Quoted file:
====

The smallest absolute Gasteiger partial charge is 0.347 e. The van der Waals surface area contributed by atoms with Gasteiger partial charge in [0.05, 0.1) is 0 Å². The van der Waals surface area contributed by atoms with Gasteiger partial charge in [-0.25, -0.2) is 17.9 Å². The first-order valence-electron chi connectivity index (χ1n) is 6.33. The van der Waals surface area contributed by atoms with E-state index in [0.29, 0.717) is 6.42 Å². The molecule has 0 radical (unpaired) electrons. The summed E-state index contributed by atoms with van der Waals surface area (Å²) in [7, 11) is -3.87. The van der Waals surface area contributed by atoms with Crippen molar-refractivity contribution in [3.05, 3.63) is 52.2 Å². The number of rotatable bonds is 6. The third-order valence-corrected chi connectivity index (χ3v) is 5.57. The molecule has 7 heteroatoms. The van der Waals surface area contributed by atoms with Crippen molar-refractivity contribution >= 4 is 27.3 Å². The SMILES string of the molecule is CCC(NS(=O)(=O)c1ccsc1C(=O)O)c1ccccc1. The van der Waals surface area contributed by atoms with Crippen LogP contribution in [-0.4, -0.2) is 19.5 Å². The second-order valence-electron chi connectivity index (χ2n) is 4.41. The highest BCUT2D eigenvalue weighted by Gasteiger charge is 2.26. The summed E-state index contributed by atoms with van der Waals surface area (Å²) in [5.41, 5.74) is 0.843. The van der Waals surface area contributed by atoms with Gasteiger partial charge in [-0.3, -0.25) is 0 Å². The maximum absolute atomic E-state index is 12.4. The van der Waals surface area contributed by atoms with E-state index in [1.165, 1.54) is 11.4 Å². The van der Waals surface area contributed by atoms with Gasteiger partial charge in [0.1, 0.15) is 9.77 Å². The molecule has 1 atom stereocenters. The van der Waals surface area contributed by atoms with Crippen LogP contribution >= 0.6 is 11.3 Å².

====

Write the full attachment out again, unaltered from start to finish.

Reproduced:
The smallest absolute Gasteiger partial charge is 0.347 e. The van der Waals surface area contributed by atoms with Gasteiger partial charge in [0.05, 0.1) is 0 Å². The van der Waals surface area contributed by atoms with Gasteiger partial charge in [-0.25, -0.2) is 17.9 Å². The first-order valence-electron chi connectivity index (χ1n) is 6.33. The van der Waals surface area contributed by atoms with E-state index in [0.29, 0.717) is 6.42 Å². The molecule has 0 radical (unpaired) electrons. The summed E-state index contributed by atoms with van der Waals surface area (Å²) in [7, 11) is -3.87. The van der Waals surface area contributed by atoms with Crippen molar-refractivity contribution in [3.05, 3.63) is 52.2 Å². The number of rotatable bonds is 6. The third-order valence-corrected chi connectivity index (χ3v) is 5.57. The molecule has 7 heteroatoms. The van der Waals surface area contributed by atoms with Crippen molar-refractivity contribution >= 4 is 27.3 Å². The SMILES string of the molecule is CCC(NS(=O)(=O)c1ccsc1C(=O)O)c1ccccc1. The van der Waals surface area contributed by atoms with Crippen LogP contribution in [-0.4, -0.2) is 19.5 Å². The second-order valence-electron chi connectivity index (χ2n) is 4.41. The highest BCUT2D eigenvalue weighted by Gasteiger charge is 2.26. The summed E-state index contributed by atoms with van der Waals surface area (Å²) in [5.41, 5.74) is 0.843. The van der Waals surface area contributed by atoms with Gasteiger partial charge in [-0.3, -0.25) is 0 Å². The maximum absolute atomic E-state index is 12.4. The van der Waals surface area contributed by atoms with E-state index in [1.165, 1.54) is 11.4 Å². The van der Waals surface area contributed by atoms with Gasteiger partial charge in [0.1, 0.15) is 9.77 Å². The molecule has 1 atom stereocenters. The van der Waals surface area contributed by atoms with Crippen LogP contribution >= 0.6 is 11.3 Å².